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Wednesday, October 28, 2009

Coverage of the Spending Summit

From the Union Leader:
The spending summit, attended by about 100, came just a week after a two-day discussion of state tax policy that the House Ways and Means Committee held. Republicans said taxes are only half the discussion, and that spending has to be talked about too.

Timing for state spending controls is off a bit, since a new two-year budget just took effect in July. But speakers yesterday said this is actually the ideal time to start examining what state government should be expected to provide, and how to best organize and pay for it.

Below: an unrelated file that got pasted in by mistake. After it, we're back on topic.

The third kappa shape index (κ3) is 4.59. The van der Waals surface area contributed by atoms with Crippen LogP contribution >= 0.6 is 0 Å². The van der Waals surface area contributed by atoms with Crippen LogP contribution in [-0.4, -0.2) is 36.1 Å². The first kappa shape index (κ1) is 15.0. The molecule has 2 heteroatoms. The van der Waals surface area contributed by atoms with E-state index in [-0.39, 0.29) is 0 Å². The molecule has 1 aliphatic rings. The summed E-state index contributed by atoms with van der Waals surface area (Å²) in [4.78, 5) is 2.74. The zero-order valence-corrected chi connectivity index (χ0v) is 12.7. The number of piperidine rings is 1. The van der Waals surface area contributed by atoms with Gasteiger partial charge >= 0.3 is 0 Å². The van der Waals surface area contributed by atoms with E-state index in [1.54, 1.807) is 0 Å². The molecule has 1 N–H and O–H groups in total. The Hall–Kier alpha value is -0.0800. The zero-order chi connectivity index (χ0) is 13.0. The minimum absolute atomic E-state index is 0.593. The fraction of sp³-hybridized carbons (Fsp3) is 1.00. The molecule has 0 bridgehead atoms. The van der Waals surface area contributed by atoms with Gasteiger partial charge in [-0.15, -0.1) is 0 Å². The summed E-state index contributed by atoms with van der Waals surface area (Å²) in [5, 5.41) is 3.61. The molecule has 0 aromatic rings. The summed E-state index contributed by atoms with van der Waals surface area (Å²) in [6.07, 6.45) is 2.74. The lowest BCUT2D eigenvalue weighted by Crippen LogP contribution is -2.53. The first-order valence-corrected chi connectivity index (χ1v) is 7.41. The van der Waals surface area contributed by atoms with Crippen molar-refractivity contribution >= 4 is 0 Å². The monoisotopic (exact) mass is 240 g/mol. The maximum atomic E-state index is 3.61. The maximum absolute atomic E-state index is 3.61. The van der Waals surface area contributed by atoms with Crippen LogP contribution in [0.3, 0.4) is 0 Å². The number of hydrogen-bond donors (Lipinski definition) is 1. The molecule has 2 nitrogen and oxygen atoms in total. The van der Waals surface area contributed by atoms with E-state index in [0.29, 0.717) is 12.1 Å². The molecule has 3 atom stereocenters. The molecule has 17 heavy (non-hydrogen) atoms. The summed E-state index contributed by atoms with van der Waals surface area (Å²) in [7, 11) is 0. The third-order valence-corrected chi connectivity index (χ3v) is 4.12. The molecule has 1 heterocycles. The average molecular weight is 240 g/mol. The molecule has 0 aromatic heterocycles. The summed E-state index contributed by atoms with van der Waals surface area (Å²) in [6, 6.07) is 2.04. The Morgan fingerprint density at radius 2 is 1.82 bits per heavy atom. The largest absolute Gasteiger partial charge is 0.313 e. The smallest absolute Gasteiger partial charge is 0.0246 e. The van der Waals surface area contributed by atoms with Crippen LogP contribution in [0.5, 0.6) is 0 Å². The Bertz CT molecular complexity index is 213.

Arlinghaus warned that Republicans and Democrats have to work together on the difficult task of reshaping budget priorities.

"If all you want to do is snipe at the other side, you're not going to get anything done," he said. Arlinghaus cautioned that it may take more than one election to turn the ship of state spending "It's a big problem and you can't fix it if the election is first and foremost in your mind," he said. "It's going to take a long time to fix this." ...

Over the past 20 years, spending of state revenues has increased by an average of 9 percent for every biennium Budget increases vary from a 30 percent jump in 1994-95 to a 1.9 percent decline in 1996-97, according to data from the New Hampshire Center for Public Policy Studies.

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